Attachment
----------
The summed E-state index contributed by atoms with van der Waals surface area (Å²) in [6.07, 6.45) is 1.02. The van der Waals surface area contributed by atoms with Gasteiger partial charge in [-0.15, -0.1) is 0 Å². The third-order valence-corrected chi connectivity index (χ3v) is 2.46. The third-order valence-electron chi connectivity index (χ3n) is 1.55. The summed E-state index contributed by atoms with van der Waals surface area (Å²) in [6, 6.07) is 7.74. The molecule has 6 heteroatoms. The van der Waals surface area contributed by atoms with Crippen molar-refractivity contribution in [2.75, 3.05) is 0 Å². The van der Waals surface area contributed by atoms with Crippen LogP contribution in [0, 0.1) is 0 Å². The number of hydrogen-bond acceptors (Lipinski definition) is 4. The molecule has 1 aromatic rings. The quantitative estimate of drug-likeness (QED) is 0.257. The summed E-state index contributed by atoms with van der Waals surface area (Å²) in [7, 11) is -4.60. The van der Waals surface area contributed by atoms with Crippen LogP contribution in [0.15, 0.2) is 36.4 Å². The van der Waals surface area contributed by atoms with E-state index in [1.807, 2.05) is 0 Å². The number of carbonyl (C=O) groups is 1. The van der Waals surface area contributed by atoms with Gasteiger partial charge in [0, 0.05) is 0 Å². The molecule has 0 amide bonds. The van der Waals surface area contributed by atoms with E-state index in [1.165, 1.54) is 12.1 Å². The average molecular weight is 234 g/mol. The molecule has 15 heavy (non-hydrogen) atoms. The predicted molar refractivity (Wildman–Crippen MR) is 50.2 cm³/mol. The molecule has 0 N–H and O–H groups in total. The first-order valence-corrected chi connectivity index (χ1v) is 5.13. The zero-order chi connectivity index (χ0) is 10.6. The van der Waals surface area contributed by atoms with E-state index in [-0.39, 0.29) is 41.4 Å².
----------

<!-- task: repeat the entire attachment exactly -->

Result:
The summed E-state index contributed by atoms with van der Waals surface area (Å²) in [6.07, 6.45) is 1.02. The van der Waals surface area contributed by atoms with Gasteiger partial charge in [-0.15, -0.1) is 0 Å². The third-order valence-corrected chi connectivity index (χ3v) is 2.46. The third-order valence-electron chi connectivity index (χ3n) is 1.55. The summed E-state index contributed by atoms with van der Waals surface area (Å²) in [6, 6.07) is 7.74. The molecule has 6 heteroatoms. The van der Waals surface area contributed by atoms with Crippen molar-refractivity contribution in [2.75, 3.05) is 0 Å². The van der Waals surface area contributed by atoms with Crippen LogP contribution in [0, 0.1) is 0 Å². The number of hydrogen-bond acceptors (Lipinski definition) is 4. The molecule has 1 aromatic rings. The quantitative estimate of drug-likeness (QED) is 0.257. The summed E-state index contributed by atoms with van der Waals surface area (Å²) in [7, 11) is -4.60. The van der Waals surface area contributed by atoms with Crippen LogP contribution in [0.15, 0.2) is 36.4 Å². The van der Waals surface area contributed by atoms with E-state index in [1.807, 2.05) is 0 Å². The number of carbonyl (C=O) groups is 1. The van der Waals surface area contributed by atoms with Gasteiger partial charge in [0, 0.05) is 0 Å². The molecule has 0 amide bonds. The van der Waals surface area contributed by atoms with E-state index in [1.165, 1.54) is 12.1 Å². The average molecular weight is 234 g/mol. The molecule has 15 heavy (non-hydrogen) atoms. The predicted molar refractivity (Wildman–Crippen MR) is 50.2 cm³/mol. The molecule has 0 N–H and O–H groups in total. The first-order valence-corrected chi connectivity index (χ1v) is 5.13. The zero-order chi connectivity index (χ0) is 10.6. The van der Waals surface area contributed by atoms with E-state index in [-0.39, 0.29) is 41.4 Å².